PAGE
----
For these reasons, it is becoming increasingly imperative to identify suitable antibiotic alternatives. While various feed additives have been investigated for use in aquaculture feeds, organic acids are receiving increasing attention due to their strong antimicrobial and prophylactic properties against various pathogenic bacteria (da Silva et al., 2013, Defoirdt et al., 2006 and Ng and Koh, 2011).

Organic acids are “Generally Regarded as Safe” compounds often containing one or more carboxyl groups (–COOH) with antimicrobial properties (Defoirdt et al., 2009). Some of the most common are those with short chains (C1–C6) including, formic, lactic, propionic and citric acids and their salts. Many of these are known to inhibit various Vibrio strains in vitro, but are highly dependent on the type and level ( da Silva et al., 2013, Defoirdt et al., 2006 and Ng and Koh, 2011) when tested in vivo with various aquatic animal species. It is believed that the primary antimicrobial action of organic acids is by altering the cell cytoplasm pH of bacteria and those that are sensitive to such changes are inhibited, thus reducing harmful bacteria within the gastrointestinal tract of the host animal (reviewed by Booth and Stratford, 2003). Therefore a reduction to gastrointestinal bacteria, that often includes pathogenic species, may improve growth and disease resistance in the host animal. Meanwhile, organic acids can also lower dietary and gastrointestinal pH, which may chelate or solubilize minerals to make these more available for absorption, as well as break up antinutritional compounds ( Hossain et al., 2007). The inclusion of organic acids in the diets of red drum, Sciaenops ocellatus, has been reported to increase the activity of several digestive enzymes ( Castillo et al., 2014).

Generally, reports on organic acids improving growth performance and nutrient utilization in aquacultured animals have been positive, but appear to be dependent on the type of organic acids used and host species (reviewed by Ng and Koh, 2011). For example, Arctic charr, Salvelinus alpinus, fed sodium-propionate supplemented diets suppressed growth, while dietary sodium-lactate acted as a growth promoter ( Ringø, 1991). Meanwhile, among different organic acid salts of acetate, propionate and butyrate in the diets of the white Pacific shrimp, Litopenaeus vannamei, sodium-propionate significantly increased apparent gross energy and phosphorus (P) digestibility, while sodium-acetate tended to lower P availability ( da Silva et al., 2013). In a subsequent study, Da Silva et al. (in press) reported that white shrimp fed dietary sodium butyrate or proprionate showed a modified intestinal microbiota and improved growth performance. We recently showed in a series of laboratory-based feeding trials that a novel dietary microencapsulated organic acid blend (OAB) was able to enhance growth, nutrient utilization, immune response, hepatopancreatic integrity and resistance against V. harveyi in L. vannamei ( Romano et al., 2015). Due to these encouraging laboratory results, field evaluation of the OAB product was deemed as an essential next step.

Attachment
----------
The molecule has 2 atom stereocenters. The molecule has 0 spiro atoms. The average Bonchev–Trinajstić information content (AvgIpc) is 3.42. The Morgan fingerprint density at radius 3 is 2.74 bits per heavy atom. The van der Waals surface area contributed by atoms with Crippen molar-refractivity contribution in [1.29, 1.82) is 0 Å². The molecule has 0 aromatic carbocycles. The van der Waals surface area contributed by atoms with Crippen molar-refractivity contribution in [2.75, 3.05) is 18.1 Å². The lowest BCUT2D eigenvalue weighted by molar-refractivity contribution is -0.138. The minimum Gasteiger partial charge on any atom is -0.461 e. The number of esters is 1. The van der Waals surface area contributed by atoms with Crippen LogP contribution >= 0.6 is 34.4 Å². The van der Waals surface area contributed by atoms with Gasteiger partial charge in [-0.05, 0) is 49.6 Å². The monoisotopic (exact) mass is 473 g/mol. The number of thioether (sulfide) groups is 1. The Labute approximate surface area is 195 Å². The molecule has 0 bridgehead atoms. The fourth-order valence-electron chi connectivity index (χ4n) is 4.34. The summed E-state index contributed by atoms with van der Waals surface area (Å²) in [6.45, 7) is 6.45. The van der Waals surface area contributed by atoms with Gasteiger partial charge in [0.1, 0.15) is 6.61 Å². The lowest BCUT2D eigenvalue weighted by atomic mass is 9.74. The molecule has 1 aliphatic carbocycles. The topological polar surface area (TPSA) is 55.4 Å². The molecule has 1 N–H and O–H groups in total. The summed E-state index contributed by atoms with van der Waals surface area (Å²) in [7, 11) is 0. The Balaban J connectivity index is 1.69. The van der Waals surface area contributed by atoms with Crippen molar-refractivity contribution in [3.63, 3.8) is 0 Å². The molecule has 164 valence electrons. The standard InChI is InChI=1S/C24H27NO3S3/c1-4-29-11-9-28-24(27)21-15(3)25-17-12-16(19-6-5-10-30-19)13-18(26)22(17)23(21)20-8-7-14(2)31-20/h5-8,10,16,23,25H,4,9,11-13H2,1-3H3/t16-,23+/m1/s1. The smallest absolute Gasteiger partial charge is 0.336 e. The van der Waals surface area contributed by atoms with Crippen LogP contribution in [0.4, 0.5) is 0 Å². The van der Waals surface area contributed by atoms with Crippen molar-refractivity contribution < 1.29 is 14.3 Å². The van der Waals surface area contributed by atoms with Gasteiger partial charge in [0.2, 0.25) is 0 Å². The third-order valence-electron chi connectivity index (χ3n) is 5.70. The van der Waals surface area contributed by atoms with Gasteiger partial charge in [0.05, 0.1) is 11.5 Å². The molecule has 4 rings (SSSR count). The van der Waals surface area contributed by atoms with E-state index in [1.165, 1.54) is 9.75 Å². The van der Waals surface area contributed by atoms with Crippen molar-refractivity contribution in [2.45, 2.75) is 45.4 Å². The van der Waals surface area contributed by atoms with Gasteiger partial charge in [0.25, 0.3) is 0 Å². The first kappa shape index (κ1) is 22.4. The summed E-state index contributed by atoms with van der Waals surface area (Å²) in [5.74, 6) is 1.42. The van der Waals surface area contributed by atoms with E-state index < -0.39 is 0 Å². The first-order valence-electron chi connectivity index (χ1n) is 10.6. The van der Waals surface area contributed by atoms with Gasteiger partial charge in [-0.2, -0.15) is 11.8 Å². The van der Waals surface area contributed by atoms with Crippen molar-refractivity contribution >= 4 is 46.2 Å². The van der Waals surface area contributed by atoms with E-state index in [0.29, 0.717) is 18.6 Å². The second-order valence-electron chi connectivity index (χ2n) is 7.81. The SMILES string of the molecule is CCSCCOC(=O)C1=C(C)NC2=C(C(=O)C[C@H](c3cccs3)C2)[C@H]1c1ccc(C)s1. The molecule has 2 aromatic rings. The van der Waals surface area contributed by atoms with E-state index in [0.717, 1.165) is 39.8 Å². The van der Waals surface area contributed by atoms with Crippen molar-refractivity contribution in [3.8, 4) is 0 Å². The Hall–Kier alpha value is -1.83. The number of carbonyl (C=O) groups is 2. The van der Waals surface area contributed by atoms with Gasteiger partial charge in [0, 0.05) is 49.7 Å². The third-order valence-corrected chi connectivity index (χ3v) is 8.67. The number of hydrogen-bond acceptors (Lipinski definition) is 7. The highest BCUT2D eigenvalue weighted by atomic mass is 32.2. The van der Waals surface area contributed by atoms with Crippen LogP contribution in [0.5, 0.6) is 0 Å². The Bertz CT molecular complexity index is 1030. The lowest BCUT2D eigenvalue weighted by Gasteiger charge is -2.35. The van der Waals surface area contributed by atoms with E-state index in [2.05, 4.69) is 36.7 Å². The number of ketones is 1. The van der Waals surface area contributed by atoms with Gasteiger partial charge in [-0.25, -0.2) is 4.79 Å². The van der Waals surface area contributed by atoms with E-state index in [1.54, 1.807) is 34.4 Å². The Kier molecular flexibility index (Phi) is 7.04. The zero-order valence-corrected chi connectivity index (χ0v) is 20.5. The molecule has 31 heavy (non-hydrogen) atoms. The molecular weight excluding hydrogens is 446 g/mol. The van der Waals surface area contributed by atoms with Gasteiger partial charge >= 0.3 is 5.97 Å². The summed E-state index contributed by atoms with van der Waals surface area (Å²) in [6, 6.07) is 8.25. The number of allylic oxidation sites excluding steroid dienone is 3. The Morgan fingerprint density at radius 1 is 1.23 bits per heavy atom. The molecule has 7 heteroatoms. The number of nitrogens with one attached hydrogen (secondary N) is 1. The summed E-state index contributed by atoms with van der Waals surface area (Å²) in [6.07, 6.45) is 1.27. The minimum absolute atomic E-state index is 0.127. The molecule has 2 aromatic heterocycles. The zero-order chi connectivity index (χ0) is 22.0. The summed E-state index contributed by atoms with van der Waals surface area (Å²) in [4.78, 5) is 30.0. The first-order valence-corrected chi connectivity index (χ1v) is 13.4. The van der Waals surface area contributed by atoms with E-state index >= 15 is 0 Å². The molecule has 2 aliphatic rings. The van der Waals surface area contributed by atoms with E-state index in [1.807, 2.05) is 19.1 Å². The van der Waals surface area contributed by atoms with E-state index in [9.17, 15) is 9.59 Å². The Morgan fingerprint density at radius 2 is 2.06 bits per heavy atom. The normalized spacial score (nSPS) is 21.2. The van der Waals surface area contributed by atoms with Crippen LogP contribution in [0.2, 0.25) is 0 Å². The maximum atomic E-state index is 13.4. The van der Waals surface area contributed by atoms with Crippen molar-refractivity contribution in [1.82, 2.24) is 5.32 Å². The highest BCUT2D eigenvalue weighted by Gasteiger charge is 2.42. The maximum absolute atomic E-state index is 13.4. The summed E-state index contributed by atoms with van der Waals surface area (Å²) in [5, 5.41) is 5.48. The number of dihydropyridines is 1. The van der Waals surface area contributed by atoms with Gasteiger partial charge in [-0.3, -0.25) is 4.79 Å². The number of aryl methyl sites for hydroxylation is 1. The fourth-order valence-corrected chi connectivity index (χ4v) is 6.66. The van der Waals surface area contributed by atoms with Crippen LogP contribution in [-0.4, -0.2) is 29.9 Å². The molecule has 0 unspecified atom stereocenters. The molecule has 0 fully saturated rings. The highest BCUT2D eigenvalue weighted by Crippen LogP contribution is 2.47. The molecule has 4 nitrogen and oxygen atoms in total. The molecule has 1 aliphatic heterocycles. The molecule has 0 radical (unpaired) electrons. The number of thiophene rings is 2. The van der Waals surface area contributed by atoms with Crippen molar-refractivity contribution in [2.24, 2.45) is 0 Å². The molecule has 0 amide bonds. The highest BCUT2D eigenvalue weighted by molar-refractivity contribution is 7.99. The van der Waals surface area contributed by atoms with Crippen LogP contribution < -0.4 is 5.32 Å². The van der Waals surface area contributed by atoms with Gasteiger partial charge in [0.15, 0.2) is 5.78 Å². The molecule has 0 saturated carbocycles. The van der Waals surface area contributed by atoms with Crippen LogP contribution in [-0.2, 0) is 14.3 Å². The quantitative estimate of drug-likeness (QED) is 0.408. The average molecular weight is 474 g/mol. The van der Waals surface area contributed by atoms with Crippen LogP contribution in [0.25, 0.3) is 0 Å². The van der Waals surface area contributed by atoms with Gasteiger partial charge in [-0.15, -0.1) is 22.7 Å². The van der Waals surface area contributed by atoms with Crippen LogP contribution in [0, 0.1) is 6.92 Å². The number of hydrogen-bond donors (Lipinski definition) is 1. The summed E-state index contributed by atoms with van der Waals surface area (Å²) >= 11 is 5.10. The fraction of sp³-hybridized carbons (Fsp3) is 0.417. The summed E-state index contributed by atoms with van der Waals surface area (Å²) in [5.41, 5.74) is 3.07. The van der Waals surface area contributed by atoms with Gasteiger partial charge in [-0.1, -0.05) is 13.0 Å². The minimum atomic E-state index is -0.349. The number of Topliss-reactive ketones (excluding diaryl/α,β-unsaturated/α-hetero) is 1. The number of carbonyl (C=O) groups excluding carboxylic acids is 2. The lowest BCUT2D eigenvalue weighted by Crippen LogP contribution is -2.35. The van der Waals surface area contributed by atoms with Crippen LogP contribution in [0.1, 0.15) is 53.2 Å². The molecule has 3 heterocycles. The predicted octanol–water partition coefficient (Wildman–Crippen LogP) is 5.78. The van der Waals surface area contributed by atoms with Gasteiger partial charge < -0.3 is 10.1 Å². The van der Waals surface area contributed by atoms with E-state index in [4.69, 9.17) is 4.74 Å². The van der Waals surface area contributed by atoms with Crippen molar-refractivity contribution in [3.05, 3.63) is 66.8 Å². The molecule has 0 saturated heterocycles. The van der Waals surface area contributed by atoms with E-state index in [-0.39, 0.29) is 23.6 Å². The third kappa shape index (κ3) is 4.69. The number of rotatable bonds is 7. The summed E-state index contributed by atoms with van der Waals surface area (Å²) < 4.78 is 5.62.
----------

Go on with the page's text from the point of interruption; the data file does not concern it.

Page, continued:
To the best of our knowledge, no information currently exists regarding the application of dietary organic acids in commercial shrimp feeds in a commercial farm. To investigate the practical applications of organic acids, a unique hybrid experimental design consisting of related experiments in commercial earthen shrimp ponds and in controlled replicated laboratory-based tanks was conducted. Tiger shrimp, Penaeus monodon, were cultured in commercial ponds and fed diets with or without supplementations of a novel microencapsulated organic acid blend.